Complex representations: Cindy Sherman’s ‘Untitled Film Stills’ (1977-80)

Fig. 1. Untitled Film Still #21 (1978)
Fig. 2. Untitled Film Still #3 (1977)









I first encountered Cindy Sherman’s work in the Tate Gallery, London, in the 1980s. It was a colour photograph of a young woman sitting in front of a mirror. The title of which I can’t remember. My first impression of the photograph was of its cinematic qualities. Although clearly staged, the image could easily have been a still from a movie or tv drama. The young woman’s body language and facial expression was such, that you felt you had walked into a scene mid-action. Who was she? Where was she? What had just happened before I arrived? I knew there was something unique about this image, but couldn’t put my finger on it. It left me guessing. I had to fill in the blanks for myself, in an experience that has remained with me ever since.

Now, thirty years later, I feel more able to understand what Cindy Sherman is doing in that image I discovered in the Tate Gallery, and her inspiring black and white series ‘Untitled Film Stills’ from the late 1970s.

When seen as a whole, you quickly become aware that in these images Sherman has assembled a series of cliches, in which the fictional ‘blonde bombshell’ enacts a range of cultural roles, such as the housewife, the career girl, the chic starlet, the sophisticated woman. What’s particularly significant about the way in which Sherman renders these roles within the images is that, rather than simply using them as raw material or subject matter, she draws upon ‘a whole artistic vocabulary, ready-made’  (MoMA, exhibition notes). That’s what fascinates me most about Sherman’s ‘Untitled Film Stills’. The way in which she uses a ready-made artistic vocabulary drawn from popular film culture to communicate something quite profound about female identity within a still image.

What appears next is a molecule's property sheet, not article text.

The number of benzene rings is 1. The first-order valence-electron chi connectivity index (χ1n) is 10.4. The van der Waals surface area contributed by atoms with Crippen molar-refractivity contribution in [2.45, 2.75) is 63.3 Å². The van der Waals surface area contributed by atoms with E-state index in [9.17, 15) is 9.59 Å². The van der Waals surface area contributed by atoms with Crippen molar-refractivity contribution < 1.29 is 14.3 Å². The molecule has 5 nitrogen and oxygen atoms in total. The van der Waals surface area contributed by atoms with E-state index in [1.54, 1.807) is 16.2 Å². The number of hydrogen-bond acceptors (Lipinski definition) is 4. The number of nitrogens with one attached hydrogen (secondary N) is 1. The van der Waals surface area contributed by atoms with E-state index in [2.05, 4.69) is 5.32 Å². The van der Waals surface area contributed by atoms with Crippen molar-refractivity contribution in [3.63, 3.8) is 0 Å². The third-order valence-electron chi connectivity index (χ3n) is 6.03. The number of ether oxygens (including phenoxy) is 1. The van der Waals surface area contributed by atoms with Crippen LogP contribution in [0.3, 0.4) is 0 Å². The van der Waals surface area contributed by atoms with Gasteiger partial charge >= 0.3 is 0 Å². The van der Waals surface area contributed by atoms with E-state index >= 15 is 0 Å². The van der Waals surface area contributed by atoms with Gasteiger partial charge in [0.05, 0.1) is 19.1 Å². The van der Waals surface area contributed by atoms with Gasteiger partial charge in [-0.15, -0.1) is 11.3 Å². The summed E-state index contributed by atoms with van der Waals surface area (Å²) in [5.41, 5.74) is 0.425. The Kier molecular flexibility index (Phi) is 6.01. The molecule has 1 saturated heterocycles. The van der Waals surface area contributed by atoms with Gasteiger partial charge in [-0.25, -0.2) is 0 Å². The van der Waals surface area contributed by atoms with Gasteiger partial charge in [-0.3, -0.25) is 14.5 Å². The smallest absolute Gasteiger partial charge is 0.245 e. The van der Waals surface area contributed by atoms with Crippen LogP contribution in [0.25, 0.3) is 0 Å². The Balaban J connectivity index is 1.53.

While the pictures can be appreciated individually, much of their significance comes in the endless variation of identities from one photograph to the next. As a group they explore the complexity of representation in a world saturated with images, and refer to the cultural filter of images (moving and still) through which we see the world.” (MoMA, interactive exhibition guide)

The first thing I saw when looking at Cindy Sherman’s ‘Untitled Film Stills’ were the cinematic techniques employed within the images: the lighting, framing, camera angle, etc. All of which make up a relevant component of the images, but not the main one. It wasn’t until after carrying out further research into the series that I realised how complex these images really were (both collectively and individually) and that, in making the artist the subject of these images, each of Sherman’s stills embody and represent much more than the replication of a promotional still for a movie.

Reseach Journal


‘Untitled Film Still’ #21

As with all good filmmaking, what you see inside the frame has been put there for a reason. Cindy Sherman’s ‘Untitled Film Stills’ are no different. In ‘Untitled Film Still’ #21 we have a frame which could easily pass for a transitional shot in a 1960s movie. In the foreground, a woman in suit and hat is separated from the background, a Manhattan-style skyline, through the controlled use of shallow depth of field. A low, slightly tilted camera angle places her in the centre of the image, looking at something beyond the frame in what might be fear, anxiety or disgust, we’re not quite sure. The head and shoulders shot, a close up, also reveals enough of the background to set the context and tone of the image. However, although we have character and setting within the image, that’s as far as it goes. There are no more narrative signs within the sparsely composed image, other than the sophisticated woman standing on what could be a Manhattan street.